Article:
Automotive sector deal: France confirms its shift towards zero-emission vehicles

zero-emission vehicles France
France confirms its shift towards zero-emission vehicles

Despite the slowdown in sales and doubts over whether the internal combustion engine will be phased out by 2035, the government and the French automotive industry are keen to speed up the electrification of the vehicle fleet. This is the main message of the new sector agreement for the period 2024-2027, due to be signed on Monday 6 April at Bercy.

The targets for the period 2018-2022 have been achieved, with sales of electric vehicles 5 times higher (200,000 compared with 39,000) and a fleet of over one million vehicles. France now counts over 100,000 public charging points. For the period 2024-2027, France aims to multiply this figure by 4 to reach 800,000 zero-emission vehicles and by 6 to reach 100,000 commercial vehicles. One of the priorities is also to decarbonise buses, coaches and trucks. As for the number of charging points, it has been earmarked at 430,000 by 2030.

Hydrogen holds a place in the energy mix

Hydrogen has not been forgotten. The deal refers to this, stating that “we will continue to work on hydrogen, which could provide a solution for certain uses that have yet to be defined, reducing our dependence on critical materials, provided that costs come down and that carbon-free hydrogen can be produced in sufficient quantities.”

This issue is also addressed in the agreement’s circular approach. The aim is to optimise the environmental impact of the industry based on a multi-criteria lifecycle analysis covering the electric motor, power electronics, batteries, hydrogen mobility (fuel cells and tanks), innovative bio-based and recycled materials, weight reduction and eco-design, and bidirectional recharging via Vehicle-to-Grid (V2G) connectivity.

There is also the question of securing the supply of critical materials for fuel cells and, of course, station deployment under the AFIR directive. The PFA and SystemX have carried out a study to plan the deployment of hydrogen stations in France.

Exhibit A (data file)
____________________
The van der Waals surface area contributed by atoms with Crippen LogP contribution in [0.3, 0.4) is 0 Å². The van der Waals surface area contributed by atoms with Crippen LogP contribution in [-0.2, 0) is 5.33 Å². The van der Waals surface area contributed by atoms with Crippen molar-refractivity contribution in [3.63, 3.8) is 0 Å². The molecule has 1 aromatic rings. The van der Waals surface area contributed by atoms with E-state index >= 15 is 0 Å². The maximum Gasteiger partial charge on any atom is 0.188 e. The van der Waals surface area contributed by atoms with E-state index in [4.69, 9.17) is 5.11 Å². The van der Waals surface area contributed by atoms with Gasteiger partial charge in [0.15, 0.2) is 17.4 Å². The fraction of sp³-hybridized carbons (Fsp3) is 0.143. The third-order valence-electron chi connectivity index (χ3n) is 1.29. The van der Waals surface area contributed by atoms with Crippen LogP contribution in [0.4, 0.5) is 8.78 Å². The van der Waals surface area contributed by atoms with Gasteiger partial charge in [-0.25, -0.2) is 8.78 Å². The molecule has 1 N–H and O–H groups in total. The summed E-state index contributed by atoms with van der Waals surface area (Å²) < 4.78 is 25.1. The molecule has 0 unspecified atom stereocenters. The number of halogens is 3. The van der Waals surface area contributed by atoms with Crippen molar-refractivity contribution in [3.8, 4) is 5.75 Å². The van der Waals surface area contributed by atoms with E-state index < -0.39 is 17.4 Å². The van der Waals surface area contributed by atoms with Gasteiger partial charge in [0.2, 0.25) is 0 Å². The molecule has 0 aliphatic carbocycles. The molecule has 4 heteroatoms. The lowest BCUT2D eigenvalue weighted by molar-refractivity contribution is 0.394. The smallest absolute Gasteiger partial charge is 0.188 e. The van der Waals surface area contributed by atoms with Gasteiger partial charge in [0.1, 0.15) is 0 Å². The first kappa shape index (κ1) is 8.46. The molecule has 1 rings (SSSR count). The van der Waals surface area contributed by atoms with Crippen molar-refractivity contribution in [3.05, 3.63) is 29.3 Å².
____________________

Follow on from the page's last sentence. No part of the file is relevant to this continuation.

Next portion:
Openness to e-fuels?

Overall, the aim is to offer more affordable vehicles, preferably made in France. The agreement also seeks to develop circular economy initiatives, such as retrofitting. In this respect, it reports that type approvals already exist or are in progress for all segments – passenger cars, light commercial vehicles, commercial vehicles, buses and coaches – with the emphasis on fully electric vehicles and hydrogen-powered vehicles. The agreement also encourages the use of biofuels and other alternative fuels (i.e. potentially e-fuels) as part of the European RED III directive ( Renewable Energy Directive) for the existing fleet.

Do you want to learn more about hydrogen in France and around the world? Then our latest articles on the country should interest you. You can access all of our France-related articles here.

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Article written by Laurent Meillaud and translated by Mariem Ben Tili

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About the author

Laurent Meillaud

Laurent Meillaud

Freelance automotive journalist and consultant, author as well, focused on technologies and new trends for more than 30 years, convinced that hydrogen is one of the energies for the future.

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